After the presentation demo in January we invited Woody to come with us to Hope for the weekend. We spent the whole weekend cooking and baking. I made him roast duck (he only had it once before in his life), wild Concord grape pie with grapes stored in the freezer since Summer of 1994 (you do the math!) that tasted as fresh as the day they were picked by me, blueberry pancakes with Seville orange curd, and beer bread for his ham sandwich to take on the plane.
I've decided that the time has come to label the sugar and salt antique glass canisters which are so close to identical that I ended up putting sugar in the bread instead of salt. I knew for sure I had put in what I thought to be salt but was puzzled why it rose faster than usual and also had a flat taste. It took several days for it to come to me--it was sugar not salt! This was not a total disaster as the ham was salty and it also led me to reinvestigate the recipe that is in The Bread Bible. It is for a free-form loaf made in the food processor. I thought it would make a great sandwich bread baked in a loaf pan but needed to have a softer crust so I added oil and also my beloved stiff starter for extra moistness and flavor.
This is my personal contribution to the "no knead bread" category. It is both faster and easier to handle and has more depth of flavor from the beer and the starter. If you prefer the same technique can be used replacing the beer with water. I'm not a beer drinker but I enjoy the slight bitterness of the stout. Elliott does not.
It is a fabulous bread with ham, cheddar cheese, and even orange marmalade which I made last week. Call it fighting bitter with bitter!
Edit: A correction has been made to the ingredients for this recipe because oil was missing from the original list.
Oven Temperature: 375°F.
Baking Time: 30 to 35 minutes
Beer Bread Loaf
Makes: An 8 inch by 4 inch by 4 5/8 inch high loaf
***IF YOU DON'T HAVE OLD STARTER DECREASE THE SALT BY 1/8 TEASPOON. You can moisten some leftover bread to the consistency of dough which will add extra flavor.
Equipment: A 6 cup loaf pan, lightly coated with cookie spray. A baking stone
NOTE: If you are not weighing the beer you will need to allow it to sit until the head subsides to get an accurate measure.
1) Mix the dough
In a food processor bowl with metal blades add the yeast, malt, or sugar, the bread flour, and the whole wheat flour. Process 30 seconds to mix. Pulse in the salt. Add the starter and process for a about 15 seconds until combined. With the motor on the dough cycle, add the beer and oil, and after it comes together, process 45 seconds. (The dough will weigh about 1 pound, 11.3 ounces/ 775 grams with the starter.) If the dough doesn’t clean the bowl add about 2 tablespoons/0.7 ounce/20 grams of flour and process for a few seconds to incorporate. The dough should be tacky.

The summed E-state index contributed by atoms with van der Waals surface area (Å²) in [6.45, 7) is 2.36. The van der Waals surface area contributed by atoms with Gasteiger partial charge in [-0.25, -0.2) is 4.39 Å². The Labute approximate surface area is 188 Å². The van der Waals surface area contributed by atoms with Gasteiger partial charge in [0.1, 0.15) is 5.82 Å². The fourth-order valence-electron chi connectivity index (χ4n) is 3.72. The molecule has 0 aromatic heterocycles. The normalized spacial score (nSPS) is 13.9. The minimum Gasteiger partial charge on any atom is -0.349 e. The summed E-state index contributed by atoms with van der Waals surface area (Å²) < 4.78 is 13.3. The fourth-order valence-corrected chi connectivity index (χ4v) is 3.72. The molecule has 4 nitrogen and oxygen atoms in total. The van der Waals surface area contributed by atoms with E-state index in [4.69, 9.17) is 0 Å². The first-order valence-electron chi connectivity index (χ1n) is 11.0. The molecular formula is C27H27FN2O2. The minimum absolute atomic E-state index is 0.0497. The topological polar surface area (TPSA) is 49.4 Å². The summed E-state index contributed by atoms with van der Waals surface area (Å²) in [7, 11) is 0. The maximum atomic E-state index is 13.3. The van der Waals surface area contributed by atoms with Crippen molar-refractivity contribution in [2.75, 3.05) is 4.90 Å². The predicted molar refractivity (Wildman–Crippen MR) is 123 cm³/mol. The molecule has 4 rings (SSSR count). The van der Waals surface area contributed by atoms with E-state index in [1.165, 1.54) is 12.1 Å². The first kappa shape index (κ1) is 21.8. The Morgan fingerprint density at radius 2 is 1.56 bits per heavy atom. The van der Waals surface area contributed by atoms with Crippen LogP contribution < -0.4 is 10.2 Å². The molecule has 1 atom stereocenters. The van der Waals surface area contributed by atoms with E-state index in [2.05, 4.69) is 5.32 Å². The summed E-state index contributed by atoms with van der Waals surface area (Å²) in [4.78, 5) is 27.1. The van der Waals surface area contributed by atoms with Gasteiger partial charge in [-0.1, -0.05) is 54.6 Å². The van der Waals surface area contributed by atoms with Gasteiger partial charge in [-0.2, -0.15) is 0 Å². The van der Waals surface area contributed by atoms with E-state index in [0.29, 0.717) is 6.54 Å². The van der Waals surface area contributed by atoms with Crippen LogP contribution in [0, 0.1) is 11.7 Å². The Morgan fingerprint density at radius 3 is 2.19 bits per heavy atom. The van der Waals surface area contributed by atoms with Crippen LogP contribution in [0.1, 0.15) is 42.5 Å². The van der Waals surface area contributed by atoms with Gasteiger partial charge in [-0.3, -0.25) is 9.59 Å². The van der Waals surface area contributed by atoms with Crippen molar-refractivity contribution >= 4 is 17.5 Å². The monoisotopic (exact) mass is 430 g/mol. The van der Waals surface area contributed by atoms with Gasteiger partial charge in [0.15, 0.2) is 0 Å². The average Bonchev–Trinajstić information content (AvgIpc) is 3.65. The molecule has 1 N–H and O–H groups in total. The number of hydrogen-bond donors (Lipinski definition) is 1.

2) Let the dough rise
Place the dough into a 2 quart dough rising container or bowl, coated lightly with cooking spray or oil. Push down the dough and lightly spray or oil the top of the dough. Cover the container with a lid or plastic wrap. With a piece of tape mark on the side of the container approximately where double the height would be. Allow the dough to rise (ideally at 75°F to 80°F) until doubled, 2 to 2 1/2 hours.
3) Shape the dough and let it rise or for extra flavor refrigerate overnight
Turn the dough onto a lightly floured counter and press down on it gently to flatten it into a rectange. Dimple it with your finger tips to elminate any large air bubbles and let it rest covered for 15 minutes. Shape it into a loaf and set it in the prepared loaf pan. With starter, when pressed down it will be 3/4 inch from the top of the pan. Cover it with a large container or oiled plastic wrap. Let the dough rise until almost doubled, 1 to 1 1/2 hours and when pressed gently with a finger the depression very slowly fills in. It should be about 1 1/2 inches above the sides of the pan at the highest center point.
4) Preheat the oven
1 hour before baking preheat the oven to 375°F. Have the oven shelf at the lowest level and place a baking stone or baking sheet on it and a cast iron pan or sheet pan on the floor of the oven before preheating.
5) Bake the bread
Quickly but gently set the loaf pan on the hot stone or hot baking sheet and toss 1/2 cup of ice cubes into the pan beneath. Immediately shut the door and bake for 15 minutes. Turn the pan and continue baking 15 to 25 or until the bread is golden brown a skewer inserted in the middle comes out clean. (An instant read thermometer inserted into the center will read about 200°F.If the sides are pale bake the bread for the last 5 minutes directly on the stone.
6) Cool the bread
Remove the bread from the oven, unmold it from the pan, and transfer it to a wire rack to cool completely, top-side up. It keeps well for 2 days at room temperature, wrapped airtight.
Pointers for Success
Avoid using honey for this bread because the beer darkens the crust so honey would make it too brown and have a tendency to burn.
“Peculiar Ale” made a delicious bread and you can also try your favorite beer to vary the flavor.
Note: the little white specks on the crust are due to the overnight shaped rise.